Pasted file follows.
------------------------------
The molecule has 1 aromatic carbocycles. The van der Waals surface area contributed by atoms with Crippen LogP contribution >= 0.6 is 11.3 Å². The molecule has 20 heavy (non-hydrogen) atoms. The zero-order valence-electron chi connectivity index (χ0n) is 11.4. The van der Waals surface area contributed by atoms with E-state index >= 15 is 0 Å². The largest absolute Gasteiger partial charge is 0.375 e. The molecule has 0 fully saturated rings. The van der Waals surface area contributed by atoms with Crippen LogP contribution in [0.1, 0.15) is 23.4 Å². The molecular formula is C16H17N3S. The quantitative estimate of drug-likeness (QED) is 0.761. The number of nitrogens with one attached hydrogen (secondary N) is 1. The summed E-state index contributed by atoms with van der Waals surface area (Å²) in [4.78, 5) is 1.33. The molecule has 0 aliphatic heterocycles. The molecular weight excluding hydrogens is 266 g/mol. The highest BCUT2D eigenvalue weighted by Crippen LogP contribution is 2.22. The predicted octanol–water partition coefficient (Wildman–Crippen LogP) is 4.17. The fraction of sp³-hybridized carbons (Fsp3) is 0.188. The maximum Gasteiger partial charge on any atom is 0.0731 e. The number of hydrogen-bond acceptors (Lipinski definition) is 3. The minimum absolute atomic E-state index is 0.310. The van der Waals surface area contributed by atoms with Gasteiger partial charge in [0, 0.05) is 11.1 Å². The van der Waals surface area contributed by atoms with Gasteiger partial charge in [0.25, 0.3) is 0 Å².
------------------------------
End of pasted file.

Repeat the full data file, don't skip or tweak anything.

The molecule has 1 aromatic carbocycles. The van der Waals surface area contributed by atoms with Crippen LogP contribution >= 0.6 is 11.3 Å². The molecule has 20 heavy (non-hydrogen) atoms. The zero-order valence-electron chi connectivity index (χ0n) is 11.4. The van der Waals surface area contributed by atoms with E-state index >= 15 is 0 Å². The largest absolute Gasteiger partial charge is 0.375 e. The molecule has 0 fully saturated rings. The van der Waals surface area contributed by atoms with Crippen LogP contribution in [0.1, 0.15) is 23.4 Å². The molecular formula is C16H17N3S. The quantitative estimate of drug-likeness (QED) is 0.761. The number of nitrogens with one attached hydrogen (secondary N) is 1. The summed E-state index contributed by atoms with van der Waals surface area (Å²) in [4.78, 5) is 1.33. The molecule has 0 aliphatic heterocycles. The molecular weight excluding hydrogens is 266 g/mol. The highest BCUT2D eigenvalue weighted by Crippen LogP contribution is 2.22. The predicted octanol–water partition coefficient (Wildman–Crippen LogP) is 4.17. The fraction of sp³-hybridized carbons (Fsp3) is 0.188. The maximum Gasteiger partial charge on any atom is 0.0731 e. The number of hydrogen-bond acceptors (Lipinski definition) is 3. The minimum absolute atomic E-state index is 0.310. The van der Waals surface area contributed by atoms with Gasteiger partial charge in [0, 0.05) is 11.1 Å². The van der Waals surface area contributed by atoms with Gasteiger partial charge in [0.25, 0.3) is 0 Å².